Southend-on-Sea City Council (18 012 591)

Category : Adult care services > Residential care

Decision : Upheld

Decision date : 24 Mar 2020

The Ombudsman's final decision:

Summary: Mrs X and Mrs Z complain about the care provided to Mrs Y and that the Care Provider gave notice in response to their complaints. This meant Mrs Y had to move from her home and caused Mrs X and Mrs Y significant stress and anxiety. They also complain that the Council failed to deal adequately with the issues. The Ombudsman finds the Council at fault in all these issues. It has agreed to apologise, reimburse some fees and pay £200 to Mrs X and Mrs Z. It will also take action to avoid similar problems in future.

The complaint

  1. The complainants, whom I shall refer to as Mrs X and Mrs Z, complain that the Council provided residential care to their mother, Mrs Y, which was not adequate.
    • Provided care which was terminated when Mrs X and Mrs Z complained about the poor service.
  2. Mrs X and Mrs Z say Mrs Y:
    • was underweight and taking four types of laxatives.
    • was often left sitting in her excrement.
    • was poorly handled when hoisted and had bruises on her arms.
    • was evicted due to complaints about the care provided.
  3. Mrs X and Mrs Z say there was a continuous change of staff at the care home including managers, and staffing levels and training were not adequate. When they complained, the care provider gave Mrs Y notice to leave. She says the problems caused Mrs Y and her family significant distress and anxiety.
  4. Mrs X and Mrs Z would like an apology and explanation for the notice to leave from the care provider. They would also like Mrs Y to be refunded some of the cost of the care as she paid for care she did not receive and an apology from the Council for not dealing with the complaint adequately.

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The Ombudsman’s role and powers

  1. We investigate complaints of injustice caused by ‘maladministration’ and ‘service failure’. I have used the word ‘fault’ to refer to these. We cannot question whether a council’s decision is right or wrong simply because the complainant disagrees with it. We must consider whether there was fault in the way the decision was reached. (Local Government Act 1974, section 34(3), as amended)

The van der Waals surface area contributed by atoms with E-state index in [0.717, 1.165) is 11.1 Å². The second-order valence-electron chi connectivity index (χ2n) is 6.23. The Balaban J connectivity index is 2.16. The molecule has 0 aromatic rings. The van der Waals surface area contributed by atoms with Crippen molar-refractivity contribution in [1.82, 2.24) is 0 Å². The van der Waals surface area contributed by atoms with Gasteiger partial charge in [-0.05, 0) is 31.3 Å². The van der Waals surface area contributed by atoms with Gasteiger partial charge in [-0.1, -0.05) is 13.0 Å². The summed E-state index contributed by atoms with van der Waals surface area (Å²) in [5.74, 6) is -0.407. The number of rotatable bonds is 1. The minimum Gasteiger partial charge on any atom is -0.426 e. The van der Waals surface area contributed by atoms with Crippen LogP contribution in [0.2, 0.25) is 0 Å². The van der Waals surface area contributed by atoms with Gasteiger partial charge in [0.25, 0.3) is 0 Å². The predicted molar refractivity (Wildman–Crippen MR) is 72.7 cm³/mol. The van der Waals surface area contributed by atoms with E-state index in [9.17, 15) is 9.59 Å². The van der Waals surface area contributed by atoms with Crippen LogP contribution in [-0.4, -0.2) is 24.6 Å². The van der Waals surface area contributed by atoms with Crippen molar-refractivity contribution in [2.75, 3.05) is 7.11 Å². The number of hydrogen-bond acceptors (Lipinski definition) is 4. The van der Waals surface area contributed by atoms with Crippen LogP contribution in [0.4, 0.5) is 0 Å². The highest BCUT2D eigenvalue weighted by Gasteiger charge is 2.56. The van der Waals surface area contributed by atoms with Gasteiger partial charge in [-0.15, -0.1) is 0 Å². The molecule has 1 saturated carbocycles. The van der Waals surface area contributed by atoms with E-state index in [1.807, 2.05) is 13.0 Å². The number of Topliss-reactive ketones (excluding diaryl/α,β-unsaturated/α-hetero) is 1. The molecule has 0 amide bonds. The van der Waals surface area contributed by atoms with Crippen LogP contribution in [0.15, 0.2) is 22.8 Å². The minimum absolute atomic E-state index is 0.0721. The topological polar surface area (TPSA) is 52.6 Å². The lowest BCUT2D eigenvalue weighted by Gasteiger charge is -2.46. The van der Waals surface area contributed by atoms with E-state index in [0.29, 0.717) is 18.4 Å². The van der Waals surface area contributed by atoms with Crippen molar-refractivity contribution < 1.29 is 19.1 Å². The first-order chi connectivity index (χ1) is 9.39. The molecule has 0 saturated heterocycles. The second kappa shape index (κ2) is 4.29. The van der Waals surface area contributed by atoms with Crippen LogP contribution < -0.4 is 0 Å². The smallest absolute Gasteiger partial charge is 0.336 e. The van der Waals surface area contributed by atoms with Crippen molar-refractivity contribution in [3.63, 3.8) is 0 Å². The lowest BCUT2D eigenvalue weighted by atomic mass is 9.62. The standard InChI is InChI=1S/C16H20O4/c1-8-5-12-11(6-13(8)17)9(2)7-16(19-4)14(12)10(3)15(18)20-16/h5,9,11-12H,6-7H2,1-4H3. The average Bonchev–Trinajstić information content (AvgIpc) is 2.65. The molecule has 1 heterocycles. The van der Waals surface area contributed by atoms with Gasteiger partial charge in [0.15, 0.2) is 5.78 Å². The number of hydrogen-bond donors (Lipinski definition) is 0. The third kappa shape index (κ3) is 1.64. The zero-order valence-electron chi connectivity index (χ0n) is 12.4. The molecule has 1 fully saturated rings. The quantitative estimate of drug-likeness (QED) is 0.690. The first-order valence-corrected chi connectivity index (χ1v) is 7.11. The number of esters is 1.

2. We investigate complaints about councils and certain other bodies. Where an individual, organisation or private company is providing services on behalf of a council, we can investigate complaints about the actions of these providers. (Local Government Act 1974, section 25(7), as amended)
  3. If we are satisfied with a council’s actions or proposed actions, we can complete our investigation and issue a decision statement. (Local Government Act 1974, section 30(1B) and 34H(i), as amended)
  4. We may investigate a complaint on behalf of someone who has died or who cannot authorise someone to act for them. The complaint may be made by:
  • their personal representative (if they have one), or
  • someone we consider to be suitable.

(Local Government Act 1974, section 26A(2), as amended). In this case, Mrs Y has granted both Mrs X and Mrs Z powers of attorney for property and financial affairs and we consider them suitable to bring this complaint on her behalf.

  1. Under the information sharing agreement between the Local Government and Social Care Ombudsman and the Care Quality Commission (CQC), we will share this decision with CQC.

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How I considered this complaint

  1. I considered information from the Complainant and from the Council.
  2. I sent both parties a copy of my draft decision for comment and took account of the comments I received in response.

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What I found


The Care Quality Commission

  1. The Health and Social Care Act 2008 (Regulated Activities) Regulations 2014 (the Regulations) set out the fundamental standards those registered to provide care services must achieve. The Care Quality Commission (CQC) has issued guidance on how to meet the fundamental standards below which care must never fall.